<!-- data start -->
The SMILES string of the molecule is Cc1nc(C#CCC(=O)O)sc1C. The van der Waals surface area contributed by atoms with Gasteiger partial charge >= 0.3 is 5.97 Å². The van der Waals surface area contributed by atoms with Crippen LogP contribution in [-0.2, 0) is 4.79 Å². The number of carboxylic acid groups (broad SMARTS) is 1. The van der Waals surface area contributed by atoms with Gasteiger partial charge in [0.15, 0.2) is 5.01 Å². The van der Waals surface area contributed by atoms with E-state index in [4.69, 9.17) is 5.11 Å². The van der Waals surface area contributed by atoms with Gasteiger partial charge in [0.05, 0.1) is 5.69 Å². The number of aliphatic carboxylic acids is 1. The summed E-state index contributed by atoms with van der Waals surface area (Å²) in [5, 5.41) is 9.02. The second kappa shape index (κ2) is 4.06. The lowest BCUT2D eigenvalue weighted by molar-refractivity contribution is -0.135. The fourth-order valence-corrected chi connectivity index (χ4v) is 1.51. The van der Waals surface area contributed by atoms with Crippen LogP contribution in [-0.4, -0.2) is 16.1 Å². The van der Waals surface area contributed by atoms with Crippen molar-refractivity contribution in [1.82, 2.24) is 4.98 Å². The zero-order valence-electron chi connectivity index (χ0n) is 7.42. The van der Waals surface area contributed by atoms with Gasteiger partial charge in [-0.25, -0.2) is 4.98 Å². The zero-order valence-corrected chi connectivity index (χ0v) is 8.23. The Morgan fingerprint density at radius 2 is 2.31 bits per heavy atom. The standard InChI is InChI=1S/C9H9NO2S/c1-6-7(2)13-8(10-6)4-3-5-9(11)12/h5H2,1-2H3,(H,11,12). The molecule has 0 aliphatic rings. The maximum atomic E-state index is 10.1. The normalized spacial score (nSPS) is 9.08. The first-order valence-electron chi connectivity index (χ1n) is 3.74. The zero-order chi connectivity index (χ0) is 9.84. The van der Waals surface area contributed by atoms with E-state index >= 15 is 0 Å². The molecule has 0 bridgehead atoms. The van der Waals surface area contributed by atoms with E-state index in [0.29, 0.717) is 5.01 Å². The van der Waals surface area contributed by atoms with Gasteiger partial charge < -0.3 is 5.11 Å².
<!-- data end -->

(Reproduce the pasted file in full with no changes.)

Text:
The SMILES string of the molecule is Cc1nc(C#CCC(=O)O)sc1C. The van der Waals surface area contributed by atoms with Gasteiger partial charge >= 0.3 is 5.97 Å². The van der Waals surface area contributed by atoms with Crippen LogP contribution in [-0.2, 0) is 4.79 Å². The number of carboxylic acid groups (broad SMARTS) is 1. The van der Waals surface area contributed by atoms with Gasteiger partial charge in [0.15, 0.2) is 5.01 Å². The van der Waals surface area contributed by atoms with E-state index in [4.69, 9.17) is 5.11 Å². The van der Waals surface area contributed by atoms with Gasteiger partial charge in [0.05, 0.1) is 5.69 Å². The number of aliphatic carboxylic acids is 1. The summed E-state index contributed by atoms with van der Waals surface area (Å²) in [5, 5.41) is 9.02. The second kappa shape index (κ2) is 4.06. The lowest BCUT2D eigenvalue weighted by molar-refractivity contribution is -0.135. The fourth-order valence-corrected chi connectivity index (χ4v) is 1.51. The van der Waals surface area contributed by atoms with Crippen LogP contribution in [-0.4, -0.2) is 16.1 Å². The van der Waals surface area contributed by atoms with Crippen molar-refractivity contribution in [1.82, 2.24) is 4.98 Å². The zero-order valence-electron chi connectivity index (χ0n) is 7.42. The van der Waals surface area contributed by atoms with Gasteiger partial charge in [-0.25, -0.2) is 4.98 Å². The zero-order valence-corrected chi connectivity index (χ0v) is 8.23. The Morgan fingerprint density at radius 2 is 2.31 bits per heavy atom. The standard InChI is InChI=1S/C9H9NO2S/c1-6-7(2)13-8(10-6)4-3-5-9(11)12/h5H2,1-2H3,(H,11,12). The molecule has 0 aliphatic rings. The maximum atomic E-state index is 10.1. The normalized spacial score (nSPS) is 9.08. The first-order valence-electron chi connectivity index (χ1n) is 3.74. The zero-order chi connectivity index (χ0) is 9.84. The van der Waals surface area contributed by atoms with E-state index >= 15 is 0 Å². The molecule has 0 bridgehead atoms. The van der Waals surface area contributed by atoms with E-state index in [0.29, 0.717) is 5.01 Å². The van der Waals surface area contributed by atoms with Gasteiger partial charge < -0.3 is 5.11 Å².